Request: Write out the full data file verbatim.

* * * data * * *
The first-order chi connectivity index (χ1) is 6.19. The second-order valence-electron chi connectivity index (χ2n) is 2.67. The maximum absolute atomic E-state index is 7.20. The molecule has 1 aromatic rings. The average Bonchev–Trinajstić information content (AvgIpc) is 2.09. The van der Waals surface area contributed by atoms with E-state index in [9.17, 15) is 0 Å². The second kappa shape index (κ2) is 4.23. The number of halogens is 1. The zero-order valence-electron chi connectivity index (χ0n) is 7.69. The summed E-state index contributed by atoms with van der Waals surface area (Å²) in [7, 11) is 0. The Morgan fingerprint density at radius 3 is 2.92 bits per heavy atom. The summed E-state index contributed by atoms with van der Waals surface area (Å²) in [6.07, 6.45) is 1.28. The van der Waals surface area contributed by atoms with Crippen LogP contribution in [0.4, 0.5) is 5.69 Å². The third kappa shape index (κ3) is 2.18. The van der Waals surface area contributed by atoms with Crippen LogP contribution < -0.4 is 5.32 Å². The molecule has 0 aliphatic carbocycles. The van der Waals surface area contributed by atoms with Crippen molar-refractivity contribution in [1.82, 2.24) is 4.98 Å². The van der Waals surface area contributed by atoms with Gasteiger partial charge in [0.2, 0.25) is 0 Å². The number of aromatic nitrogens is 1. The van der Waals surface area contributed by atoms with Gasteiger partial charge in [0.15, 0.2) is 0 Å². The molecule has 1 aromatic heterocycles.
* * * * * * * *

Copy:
The first-order chi connectivity index (χ1) is 6.19. The second-order valence-electron chi connectivity index (χ2n) is 2.67. The maximum absolute atomic E-state index is 7.20. The molecule has 1 aromatic rings. The average Bonchev–Trinajstić information content (AvgIpc) is 2.09. The van der Waals surface area contributed by atoms with E-state index in [9.17, 15) is 0 Å². The second kappa shape index (κ2) is 4.23. The number of halogens is 1. The zero-order valence-electron chi connectivity index (χ0n) is 7.69. The summed E-state index contributed by atoms with van der Waals surface area (Å²) in [7, 11) is 0. The Morgan fingerprint density at radius 3 is 2.92 bits per heavy atom. The summed E-state index contributed by atoms with van der Waals surface area (Å²) in [6.07, 6.45) is 1.28. The van der Waals surface area contributed by atoms with Crippen LogP contribution in [0.4, 0.5) is 5.69 Å². The third kappa shape index (κ3) is 2.18. The van der Waals surface area contributed by atoms with Crippen LogP contribution < -0.4 is 5.32 Å². The molecule has 0 aliphatic carbocycles. The van der Waals surface area contributed by atoms with Crippen molar-refractivity contribution in [1.82, 2.24) is 4.98 Å². The van der Waals surface area contributed by atoms with Gasteiger partial charge in [0.2, 0.25) is 0 Å². The number of aromatic nitrogens is 1. The van der Waals surface area contributed by atoms with Gasteiger partial charge in [0.15, 0.2) is 0 Å². The molecule has 1 aromatic heterocycles.